Harvey Grant Taylor, pioneer pediatric oncologist and early administrator of the University of Texas M .D. Anderson Cancer Center, was born on July 22, 1903, in San Francisco, California, to Benjamin Rush Taylor and Stella May (Benson) Taylor. When Taylor was five, his father moved his family from California to the Canadian wilderness northwest of Calgary, where Taylor began his early education by way of books gleaned from his parents’ home library. At the age of twelve, Taylor began his formal schooling when his family moved back to California. He graduated from Campbell Union High School in 1923. With a budding interest in radio communications, Taylor enrolled at San Jose State Teachers College (now San Jose State University) and earned a bachelor’s degree in mechanical engineering in 1928. In 1929 he graduated with a master of arts in education from Stanford and proceeded to earn a medical degree from Duke University School of Medicine in 1939. Immediately following graduation, Taylor began an internship on the Howland Ward, a pediatric ward at the Duke University Hospital (1939–40) and completed his residency training at Duke University in 1940.
In 1941 Taylor accepted a position as research assistant and resident pediatrician at the Alfred I. Du Pont Institute for Children (Du Pont Institute) in Wilmington, Delaware (1941–42). While employed there, he became aware of a failed agreement between the Du Pont Institute and the U.S. Navy Medical Corps over data proprietorship. As a result, Taylor enlisted in the U.S. Army Medical Corps in 1942 and was assigned to Lawson General Hospital in Atlanta, Georgia. Between 1942 and 1946 Taylor was stationed in Okinawa, Japan, where he studied unusual diseases affecting the civilian population, in particular, the effects of a bite from Habu snakes and the high incidence of Japanese B encephalitis. He received the Bronze Star and a battlefield promotion during World War II and was discharged with the rank of colonel.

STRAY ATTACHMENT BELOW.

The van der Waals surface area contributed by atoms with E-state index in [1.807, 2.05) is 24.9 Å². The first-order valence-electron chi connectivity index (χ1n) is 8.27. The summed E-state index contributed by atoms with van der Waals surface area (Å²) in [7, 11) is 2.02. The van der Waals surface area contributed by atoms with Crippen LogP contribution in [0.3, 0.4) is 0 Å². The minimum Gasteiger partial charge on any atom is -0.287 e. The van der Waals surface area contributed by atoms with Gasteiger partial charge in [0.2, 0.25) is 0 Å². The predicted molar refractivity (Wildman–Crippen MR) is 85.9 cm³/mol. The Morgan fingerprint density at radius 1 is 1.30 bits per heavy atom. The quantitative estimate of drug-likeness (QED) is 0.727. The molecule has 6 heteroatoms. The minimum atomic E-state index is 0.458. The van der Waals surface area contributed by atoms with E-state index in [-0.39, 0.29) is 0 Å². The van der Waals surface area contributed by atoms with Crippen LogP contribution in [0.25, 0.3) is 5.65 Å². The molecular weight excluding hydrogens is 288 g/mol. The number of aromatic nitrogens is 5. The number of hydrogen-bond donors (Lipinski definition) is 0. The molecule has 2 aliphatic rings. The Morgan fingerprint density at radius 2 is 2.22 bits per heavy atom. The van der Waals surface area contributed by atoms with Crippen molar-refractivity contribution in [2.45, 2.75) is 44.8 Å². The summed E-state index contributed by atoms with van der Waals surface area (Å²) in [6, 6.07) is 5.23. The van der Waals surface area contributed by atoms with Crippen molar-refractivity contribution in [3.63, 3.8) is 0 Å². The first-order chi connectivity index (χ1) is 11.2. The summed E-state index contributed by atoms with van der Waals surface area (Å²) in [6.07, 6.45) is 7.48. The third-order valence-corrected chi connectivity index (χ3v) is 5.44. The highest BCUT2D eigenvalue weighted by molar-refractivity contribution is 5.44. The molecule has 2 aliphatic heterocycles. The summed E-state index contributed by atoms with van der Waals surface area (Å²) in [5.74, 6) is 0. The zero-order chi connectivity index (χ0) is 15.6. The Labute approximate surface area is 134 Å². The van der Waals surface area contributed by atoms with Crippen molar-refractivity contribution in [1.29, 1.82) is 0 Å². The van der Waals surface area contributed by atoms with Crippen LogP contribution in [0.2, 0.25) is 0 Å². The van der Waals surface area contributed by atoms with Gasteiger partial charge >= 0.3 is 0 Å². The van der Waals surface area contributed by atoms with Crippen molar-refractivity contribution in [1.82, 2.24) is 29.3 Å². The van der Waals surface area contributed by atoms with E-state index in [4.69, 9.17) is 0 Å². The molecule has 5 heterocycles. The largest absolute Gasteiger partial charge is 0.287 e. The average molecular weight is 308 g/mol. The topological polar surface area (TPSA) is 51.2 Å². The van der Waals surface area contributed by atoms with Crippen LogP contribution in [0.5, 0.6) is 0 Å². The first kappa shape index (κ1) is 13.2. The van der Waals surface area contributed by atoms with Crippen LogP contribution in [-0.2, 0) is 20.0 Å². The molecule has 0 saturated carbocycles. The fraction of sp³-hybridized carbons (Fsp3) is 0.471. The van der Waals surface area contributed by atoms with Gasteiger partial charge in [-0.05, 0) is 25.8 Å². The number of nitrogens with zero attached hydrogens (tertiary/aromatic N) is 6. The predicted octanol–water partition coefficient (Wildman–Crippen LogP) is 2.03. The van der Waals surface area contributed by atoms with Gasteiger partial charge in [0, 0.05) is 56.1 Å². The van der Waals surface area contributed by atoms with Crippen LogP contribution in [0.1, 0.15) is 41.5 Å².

Following his discharge from the U. S. Army in 1946, Taylor returned to Duke University, where he was appointed assistant professor of pediatrics, assistant professor of bacteriology, and assistant dean at the Duke University School of Medicine. Between 1947 and 1949 Taylor was promoted to associate professor of pediatrics and associate dean of the Medical School. In 1949 he stepped away from his duties at Duke University to return to Japan on a special assignment for the U.S. Armed Forces Epidemiological Board. That same year, Taylor was appointed as the deputy medical director for research with the Atomic Bomb Casualty Commission (ABCC) in Hiroshima. The commission was established to explore the medical effects of the atomic bomb. In 1952 he was appointed director of the ABCC and served in that capacity until 1954. Taylor later credited his work on the commission, along with the past war effort in general, for his support for collaborative efforts regarding cancer research.